Salty 39


Salty, a 1989 Contessa 26' Sloop (JJ Taylor)


Project Complete:  293.75 total hours

Scope of Project:  Repower; electrical and systems replacement and upgrades; windvane installation; miscellaneous upgrades and improvements

Begin Daily Project Logs

April 13, 2016

Salty 39

< Back to Salty


To determine what sort of hardware was required to run the pendulum lines from the  Monitor windvane, I mocked up the two lines, using the supplied instructions as a guide.  With tiller steering, the lines must cross when the leave the vane, so I led the lines to the opposite sides accordingly.

The guidance suggested that the lines should attach to the tiller approximately 30″ forward of the rudder post, so with protective masking tape covering the tiller (and the coaming surfaces, for marking purposes), I measured this distance, which ended up right over the aft coaming.

The instructions suggested that the control line should lead at right angles to the tiller when the tiller was turned 15° to the side, so I made marks on the coaming when the tiller was at this angle, and used a square to roughly locate the turning blocks’ locations on the coamings.  The design of the coamings, and the way the lines led forward from the vane, limited the realistic options for block placement, so I adjusted the proposed tiller mounting location forward as needed (about 3″ or more forward of the 30″ mark) in order to achieve close to the desired 90° angle for the control line from the tiller to the coaming block.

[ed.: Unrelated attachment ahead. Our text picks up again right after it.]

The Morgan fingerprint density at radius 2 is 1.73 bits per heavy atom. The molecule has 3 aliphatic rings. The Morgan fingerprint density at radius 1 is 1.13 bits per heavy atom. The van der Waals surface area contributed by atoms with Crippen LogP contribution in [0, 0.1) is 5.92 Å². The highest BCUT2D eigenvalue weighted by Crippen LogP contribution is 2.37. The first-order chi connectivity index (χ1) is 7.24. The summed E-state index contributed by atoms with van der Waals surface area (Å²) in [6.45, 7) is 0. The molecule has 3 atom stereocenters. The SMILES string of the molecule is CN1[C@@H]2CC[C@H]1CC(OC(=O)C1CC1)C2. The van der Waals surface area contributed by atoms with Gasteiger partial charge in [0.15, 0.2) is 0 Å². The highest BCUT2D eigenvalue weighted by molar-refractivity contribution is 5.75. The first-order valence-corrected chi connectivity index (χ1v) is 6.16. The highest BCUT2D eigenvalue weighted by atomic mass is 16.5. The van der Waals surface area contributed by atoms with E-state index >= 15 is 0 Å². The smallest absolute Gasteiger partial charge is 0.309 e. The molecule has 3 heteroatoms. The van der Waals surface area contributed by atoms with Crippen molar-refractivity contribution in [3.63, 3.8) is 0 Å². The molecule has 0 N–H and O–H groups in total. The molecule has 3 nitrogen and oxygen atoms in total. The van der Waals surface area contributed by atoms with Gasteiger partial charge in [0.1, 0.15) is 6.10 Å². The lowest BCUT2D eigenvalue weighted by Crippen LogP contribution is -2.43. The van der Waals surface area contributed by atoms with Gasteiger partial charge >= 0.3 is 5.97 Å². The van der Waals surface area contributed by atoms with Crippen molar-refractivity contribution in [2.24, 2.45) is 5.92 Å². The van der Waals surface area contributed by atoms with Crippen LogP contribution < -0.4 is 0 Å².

The tiller attachment kit included two cam cleats to mount on the underside of the tiller.  With the design of the tiller, and how it related to the coamings as it turned, this was a second reason the attachment point needed to move forward, as the cleats would interfere with the coaming if mounted any further aft.

Of course the tiller could be lifted for additional clearance beyond this point, but mounting the cleats any further aft would likely interfere with normal use of the tiller both on and off the windvane.


In the end, this arrangement looked like it should work well, and at least allowed me to order a pair of cheek blocks to mount on the coamings.  The proposed leads were straight and fair, and with the minor adjustments to the ideals suggested by the manual, fulfilled all basic requirements.  I took the time to check with Scanmar, manufacturer of the windvane, about any repercussions from locating the tiller attachment further forward, and  the answer was that this increased leverage on the tiller–not a bad thing–and there didn’t seem to be any negatives given the overall installation situation.  The reality was that there wasn’t much for other options anyway, but it was good to know that the minor adjustments required wouldn’t negatively impact the performance.